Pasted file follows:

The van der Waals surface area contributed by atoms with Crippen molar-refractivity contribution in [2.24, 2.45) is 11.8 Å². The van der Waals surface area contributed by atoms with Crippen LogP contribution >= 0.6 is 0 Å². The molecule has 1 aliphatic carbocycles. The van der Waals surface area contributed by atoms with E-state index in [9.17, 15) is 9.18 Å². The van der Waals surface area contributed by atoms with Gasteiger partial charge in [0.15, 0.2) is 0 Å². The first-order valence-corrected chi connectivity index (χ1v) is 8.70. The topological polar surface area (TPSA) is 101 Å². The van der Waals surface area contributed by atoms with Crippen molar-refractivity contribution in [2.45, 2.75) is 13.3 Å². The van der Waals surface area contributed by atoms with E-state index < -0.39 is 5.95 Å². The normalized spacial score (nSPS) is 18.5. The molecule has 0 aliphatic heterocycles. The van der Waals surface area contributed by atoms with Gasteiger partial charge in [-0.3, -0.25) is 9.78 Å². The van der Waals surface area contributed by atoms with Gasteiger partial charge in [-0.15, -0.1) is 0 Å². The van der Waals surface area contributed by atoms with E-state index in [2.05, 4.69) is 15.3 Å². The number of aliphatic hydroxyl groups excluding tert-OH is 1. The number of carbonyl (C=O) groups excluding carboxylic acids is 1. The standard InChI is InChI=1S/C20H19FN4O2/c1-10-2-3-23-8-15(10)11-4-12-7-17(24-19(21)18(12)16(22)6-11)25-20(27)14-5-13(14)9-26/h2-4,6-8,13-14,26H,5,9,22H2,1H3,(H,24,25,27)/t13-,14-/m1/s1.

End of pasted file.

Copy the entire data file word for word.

The van der Waals surface area contributed by atoms with Crippen molar-refractivity contribution in [2.24, 2.45) is 11.8 Å². The van der Waals surface area contributed by atoms with Crippen LogP contribution >= 0.6 is 0 Å². The molecule has 1 aliphatic carbocycles. The van der Waals surface area contributed by atoms with E-state index in [9.17, 15) is 9.18 Å². The van der Waals surface area contributed by atoms with Gasteiger partial charge in [0.15, 0.2) is 0 Å². The first-order valence-corrected chi connectivity index (χ1v) is 8.70. The topological polar surface area (TPSA) is 101 Å². The van der Waals surface area contributed by atoms with Crippen molar-refractivity contribution in [2.45, 2.75) is 13.3 Å². The van der Waals surface area contributed by atoms with E-state index < -0.39 is 5.95 Å². The normalized spacial score (nSPS) is 18.5. The molecule has 0 aliphatic heterocycles. The van der Waals surface area contributed by atoms with Gasteiger partial charge in [-0.3, -0.25) is 9.78 Å². The van der Waals surface area contributed by atoms with Gasteiger partial charge in [-0.15, -0.1) is 0 Å². The van der Waals surface area contributed by atoms with E-state index in [2.05, 4.69) is 15.3 Å². The number of aliphatic hydroxyl groups excluding tert-OH is 1. The number of carbonyl (C=O) groups excluding carboxylic acids is 1. The standard InChI is InChI=1S/C20H19FN4O2/c1-10-2-3-23-8-15(10)11-4-12-7-17(24-19(21)18(12)16(22)6-11)25-20(27)14-5-13(14)9-26/h2-4,6-8,13-14,26H,5,9,22H2,1H3,(H,24,25,27)/t13-,14-/m1/s1.